Part of the supervisors and director's role at the center is to determine the aforementioned best concourse of treatment for each bird or animal. The birds we receive are admitted because they have a problem. Many of them have been hit by cars, electrocuted, poisoned, shot, have head trauma, eye issues and broken legs or wings. These traumatic injuries are often accompanied by secondary problems like hypothermia, blood loss, shock, starvation and dehydration. Despite giving the best care that we can provide, birds do and will die while in our care. Birds will also be admitted with injuries that are so severe that their survival rate is extremely low, or they have an injury that despite being non-life threatening, will not allow them to be released back into the wild. In these situations we will sometimes choose to humanely euthanize. It is never an easy decision but in cases where we do choose to euthanize, we feel it is the best form of "treatment" because it ends the pain and suffering for that bird. When possible we will try and place healthy but non-releasable birds into other education programs. As a volunteer you will never be asked to euthanize a bird, be a part of the decision making process or witness euthanasia if you are not comfortable with it.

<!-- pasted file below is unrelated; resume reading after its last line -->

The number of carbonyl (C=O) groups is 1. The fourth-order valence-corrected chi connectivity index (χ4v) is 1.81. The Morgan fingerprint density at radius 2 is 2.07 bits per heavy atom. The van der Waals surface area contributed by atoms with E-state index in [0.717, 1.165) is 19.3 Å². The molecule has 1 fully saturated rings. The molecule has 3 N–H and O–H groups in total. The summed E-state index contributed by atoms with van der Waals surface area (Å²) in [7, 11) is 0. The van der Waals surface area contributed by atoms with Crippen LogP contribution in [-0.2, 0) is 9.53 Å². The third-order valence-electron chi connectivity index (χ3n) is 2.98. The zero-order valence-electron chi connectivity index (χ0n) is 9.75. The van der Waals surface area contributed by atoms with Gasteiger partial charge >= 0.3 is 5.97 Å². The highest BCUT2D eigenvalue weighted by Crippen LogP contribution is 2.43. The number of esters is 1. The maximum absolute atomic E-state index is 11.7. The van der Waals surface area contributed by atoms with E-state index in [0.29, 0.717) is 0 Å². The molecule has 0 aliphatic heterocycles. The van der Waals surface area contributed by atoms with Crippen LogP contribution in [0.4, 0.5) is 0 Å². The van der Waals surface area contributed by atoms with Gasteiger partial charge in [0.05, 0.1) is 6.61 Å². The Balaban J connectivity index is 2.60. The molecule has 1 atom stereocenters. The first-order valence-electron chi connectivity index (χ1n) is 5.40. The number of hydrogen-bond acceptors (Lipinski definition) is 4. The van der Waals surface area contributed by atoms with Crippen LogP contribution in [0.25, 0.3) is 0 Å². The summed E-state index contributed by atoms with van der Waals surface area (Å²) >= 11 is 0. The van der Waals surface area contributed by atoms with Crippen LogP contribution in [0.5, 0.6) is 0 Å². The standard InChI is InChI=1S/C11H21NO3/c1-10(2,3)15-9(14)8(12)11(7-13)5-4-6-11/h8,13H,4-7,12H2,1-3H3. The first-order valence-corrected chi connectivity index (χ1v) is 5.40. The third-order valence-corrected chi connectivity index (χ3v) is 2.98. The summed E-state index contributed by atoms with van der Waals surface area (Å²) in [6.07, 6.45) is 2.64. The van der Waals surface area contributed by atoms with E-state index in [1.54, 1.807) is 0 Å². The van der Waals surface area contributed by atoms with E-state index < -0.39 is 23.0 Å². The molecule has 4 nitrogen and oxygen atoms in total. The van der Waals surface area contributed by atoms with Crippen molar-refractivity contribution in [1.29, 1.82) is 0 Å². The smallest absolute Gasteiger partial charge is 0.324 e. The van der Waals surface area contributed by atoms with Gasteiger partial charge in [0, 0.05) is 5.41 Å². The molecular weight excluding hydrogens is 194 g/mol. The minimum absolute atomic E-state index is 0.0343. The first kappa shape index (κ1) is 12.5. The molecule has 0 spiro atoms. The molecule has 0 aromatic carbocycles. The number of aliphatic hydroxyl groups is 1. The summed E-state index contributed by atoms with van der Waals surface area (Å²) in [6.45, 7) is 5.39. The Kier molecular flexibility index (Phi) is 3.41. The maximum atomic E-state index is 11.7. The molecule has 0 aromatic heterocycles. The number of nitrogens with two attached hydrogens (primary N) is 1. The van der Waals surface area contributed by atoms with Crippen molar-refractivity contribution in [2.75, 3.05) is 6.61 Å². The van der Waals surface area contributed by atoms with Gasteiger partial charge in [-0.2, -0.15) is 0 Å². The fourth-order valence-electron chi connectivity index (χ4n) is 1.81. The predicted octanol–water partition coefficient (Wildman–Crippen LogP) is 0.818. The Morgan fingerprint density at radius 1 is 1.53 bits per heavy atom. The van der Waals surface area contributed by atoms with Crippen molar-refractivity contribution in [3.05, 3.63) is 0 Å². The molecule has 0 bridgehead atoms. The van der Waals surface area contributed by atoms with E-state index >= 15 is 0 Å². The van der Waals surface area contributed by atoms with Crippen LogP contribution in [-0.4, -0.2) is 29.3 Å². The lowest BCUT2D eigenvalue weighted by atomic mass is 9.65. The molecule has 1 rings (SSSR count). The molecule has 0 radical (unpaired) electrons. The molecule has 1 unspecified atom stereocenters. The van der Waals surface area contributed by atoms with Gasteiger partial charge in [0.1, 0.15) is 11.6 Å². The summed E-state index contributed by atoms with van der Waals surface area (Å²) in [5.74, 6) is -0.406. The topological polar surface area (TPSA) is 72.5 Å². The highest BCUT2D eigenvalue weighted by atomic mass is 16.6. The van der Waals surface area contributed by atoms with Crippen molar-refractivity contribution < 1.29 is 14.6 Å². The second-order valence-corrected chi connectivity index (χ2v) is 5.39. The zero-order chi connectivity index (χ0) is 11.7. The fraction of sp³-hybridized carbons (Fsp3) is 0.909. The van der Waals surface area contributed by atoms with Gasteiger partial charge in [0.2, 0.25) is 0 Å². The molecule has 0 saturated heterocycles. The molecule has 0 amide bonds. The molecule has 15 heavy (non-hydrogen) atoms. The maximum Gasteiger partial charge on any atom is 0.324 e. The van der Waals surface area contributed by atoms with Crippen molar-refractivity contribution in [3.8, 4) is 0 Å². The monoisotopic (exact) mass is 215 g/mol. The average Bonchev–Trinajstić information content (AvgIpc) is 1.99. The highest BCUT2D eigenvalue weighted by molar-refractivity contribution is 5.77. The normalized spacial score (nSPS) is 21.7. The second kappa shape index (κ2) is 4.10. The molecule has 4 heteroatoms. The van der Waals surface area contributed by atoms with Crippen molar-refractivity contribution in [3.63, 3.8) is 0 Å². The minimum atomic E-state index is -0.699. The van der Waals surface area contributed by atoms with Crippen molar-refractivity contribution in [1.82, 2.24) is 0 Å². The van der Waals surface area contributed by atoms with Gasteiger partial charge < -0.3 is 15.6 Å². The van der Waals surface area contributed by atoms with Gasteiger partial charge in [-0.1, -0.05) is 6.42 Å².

Questions from the public-
As volunteers for ORC you will probably get asked about us, whether it's a friend or family member who knows what you are up to, or if you are assisting in a public event with us. *It's very important that if you get a question you don't know the answer to- don't make something up! It's tempting to just say something that sounds good or half right, but in the long run it is so much better to say that you don't know!